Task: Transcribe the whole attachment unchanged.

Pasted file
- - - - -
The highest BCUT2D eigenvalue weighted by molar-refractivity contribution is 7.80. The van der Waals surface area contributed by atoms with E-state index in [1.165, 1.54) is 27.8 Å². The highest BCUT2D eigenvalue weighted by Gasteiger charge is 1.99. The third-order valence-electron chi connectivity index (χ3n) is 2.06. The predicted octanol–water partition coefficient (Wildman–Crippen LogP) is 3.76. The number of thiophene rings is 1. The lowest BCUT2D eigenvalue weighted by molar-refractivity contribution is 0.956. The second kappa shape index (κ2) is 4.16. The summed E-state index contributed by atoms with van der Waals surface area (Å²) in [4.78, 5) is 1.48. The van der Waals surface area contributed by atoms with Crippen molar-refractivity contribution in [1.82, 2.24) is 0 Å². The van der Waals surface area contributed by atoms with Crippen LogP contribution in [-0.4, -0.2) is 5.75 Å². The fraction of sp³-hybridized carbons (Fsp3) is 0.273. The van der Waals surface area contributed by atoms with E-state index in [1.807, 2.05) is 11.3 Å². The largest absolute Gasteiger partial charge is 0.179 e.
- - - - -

The highest BCUT2D eigenvalue weighted by molar-refractivity contribution is 7.80. The van der Waals surface area contributed by atoms with E-state index in [1.165, 1.54) is 27.8 Å². The highest BCUT2D eigenvalue weighted by Gasteiger charge is 1.99. The third-order valence-electron chi connectivity index (χ3n) is 2.06. The predicted octanol–water partition coefficient (Wildman–Crippen LogP) is 3.76. The number of thiophene rings is 1. The lowest BCUT2D eigenvalue weighted by molar-refractivity contribution is 0.956. The second kappa shape index (κ2) is 4.16. The summed E-state index contributed by atoms with van der Waals surface area (Å²) in [4.78, 5) is 1.48. The van der Waals surface area contributed by atoms with Crippen molar-refractivity contribution in [1.82, 2.24) is 0 Å². The van der Waals surface area contributed by atoms with Crippen LogP contribution in [-0.4, -0.2) is 5.75 Å². The fraction of sp³-hybridized carbons (Fsp3) is 0.273. The van der Waals surface area contributed by atoms with E-state index in [1.807, 2.05) is 11.3 Å². The largest absolute Gasteiger partial charge is 0.179 e.